Successfully reported this slideshow.
We use your LinkedIn profile and activity data to personalize ads and to show you more relevant ads. You can change your ad preferences anytime.

Abstract Expressionism


Published on

By Jai Govind, Jason Brown, Michael Ung

Published in: Entertainment & Humor
  • Be the first to comment

  • Be the first to like this

Abstract Expressionism

  1. 1. Abstract ExpressionismAbstract ExpressionismBy Jason Brown, Jai Govind, Michael Ung
  2. 2. Brief HistoryFirst appeared in New York City after World WarAn artmovement in mid 20thcenturyThe roots of abstract expressionism goes back to Russian-born painter Wassily KandinskyEuropean painters inspired the use of Abstract Expressionism
  3. 3. The New York SchoolInformal group of American poets, painters, dancers, andmusicians active in the 1950s – 1960s in NYC.The artists often used Surrealism as an inspiration
  4. 4. InfluencesFigurative paintings of the 1930sGreat Depression EraSocial RealismRegionalistThe Museum of Modern Art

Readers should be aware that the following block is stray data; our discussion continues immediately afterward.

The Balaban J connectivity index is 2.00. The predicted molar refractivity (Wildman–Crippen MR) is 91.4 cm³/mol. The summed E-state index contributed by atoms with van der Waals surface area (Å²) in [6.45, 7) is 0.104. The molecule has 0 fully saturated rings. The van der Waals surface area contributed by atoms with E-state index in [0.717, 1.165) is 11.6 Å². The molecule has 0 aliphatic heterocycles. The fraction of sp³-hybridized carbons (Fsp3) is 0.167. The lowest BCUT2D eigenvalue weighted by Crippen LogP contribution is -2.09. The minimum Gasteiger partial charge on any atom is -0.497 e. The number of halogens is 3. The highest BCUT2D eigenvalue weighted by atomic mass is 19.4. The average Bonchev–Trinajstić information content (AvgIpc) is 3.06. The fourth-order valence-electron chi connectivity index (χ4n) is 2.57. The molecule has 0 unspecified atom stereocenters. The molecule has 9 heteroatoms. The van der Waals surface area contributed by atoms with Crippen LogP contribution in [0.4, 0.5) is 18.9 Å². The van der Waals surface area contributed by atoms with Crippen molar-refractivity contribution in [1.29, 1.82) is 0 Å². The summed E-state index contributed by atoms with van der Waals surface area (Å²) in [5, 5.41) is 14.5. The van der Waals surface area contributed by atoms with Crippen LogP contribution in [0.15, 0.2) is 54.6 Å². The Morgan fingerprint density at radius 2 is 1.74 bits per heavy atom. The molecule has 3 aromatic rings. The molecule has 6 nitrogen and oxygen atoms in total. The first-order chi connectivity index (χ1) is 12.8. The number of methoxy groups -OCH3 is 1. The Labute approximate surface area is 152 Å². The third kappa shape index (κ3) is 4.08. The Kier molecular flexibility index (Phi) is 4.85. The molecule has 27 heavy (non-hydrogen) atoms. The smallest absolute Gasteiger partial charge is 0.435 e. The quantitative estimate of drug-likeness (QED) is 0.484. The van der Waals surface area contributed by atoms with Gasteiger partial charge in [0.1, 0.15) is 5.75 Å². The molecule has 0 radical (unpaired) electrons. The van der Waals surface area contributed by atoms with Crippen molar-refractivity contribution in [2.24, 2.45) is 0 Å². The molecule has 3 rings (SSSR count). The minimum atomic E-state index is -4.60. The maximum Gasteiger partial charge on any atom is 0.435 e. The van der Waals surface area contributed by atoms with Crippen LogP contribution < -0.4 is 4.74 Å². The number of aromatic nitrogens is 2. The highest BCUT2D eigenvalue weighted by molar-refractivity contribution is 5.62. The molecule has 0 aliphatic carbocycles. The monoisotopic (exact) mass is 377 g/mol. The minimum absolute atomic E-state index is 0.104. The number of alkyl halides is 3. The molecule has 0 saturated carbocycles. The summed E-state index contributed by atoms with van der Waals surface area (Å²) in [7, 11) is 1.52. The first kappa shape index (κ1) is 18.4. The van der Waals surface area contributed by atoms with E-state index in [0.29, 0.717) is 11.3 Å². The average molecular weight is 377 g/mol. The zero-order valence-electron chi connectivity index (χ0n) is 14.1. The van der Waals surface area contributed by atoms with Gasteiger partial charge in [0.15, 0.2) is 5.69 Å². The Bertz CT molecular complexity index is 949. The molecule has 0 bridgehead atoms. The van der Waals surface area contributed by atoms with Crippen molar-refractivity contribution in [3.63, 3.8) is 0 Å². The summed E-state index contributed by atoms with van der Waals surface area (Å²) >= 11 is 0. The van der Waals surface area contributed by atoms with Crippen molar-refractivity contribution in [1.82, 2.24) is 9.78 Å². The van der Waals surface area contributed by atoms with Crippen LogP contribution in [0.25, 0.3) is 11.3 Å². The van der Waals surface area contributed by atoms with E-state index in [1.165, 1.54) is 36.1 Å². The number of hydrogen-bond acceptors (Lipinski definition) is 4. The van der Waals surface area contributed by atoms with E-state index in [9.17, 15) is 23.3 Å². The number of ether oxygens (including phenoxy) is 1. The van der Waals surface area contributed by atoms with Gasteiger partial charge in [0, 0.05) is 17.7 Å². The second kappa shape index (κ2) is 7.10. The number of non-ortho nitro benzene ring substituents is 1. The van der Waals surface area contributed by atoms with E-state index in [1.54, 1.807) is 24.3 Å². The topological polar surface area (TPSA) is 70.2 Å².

5. 5. CriticismRejected the movement for its artistic valueJohn Canaday “Happy New Year”Artists had a hard time appealing to critics during the firstfew yearsThe artists were torn between independent objectives andpressures of war and societyCritics loved the main artists but hated those who tried tofollow them
  6. 6. Action Painting• Created by Jackson Pollock• Definition: spontaneously splattering, smearing, or drippingpaint onto a canvas• Improvised with emphasis on the act of painting• The final work was only an artistic object, not the art• Term coined by the critic Harold Rosenberg• Other notable action painters: Lee Krasner, Willem deKooning, and Franz Kline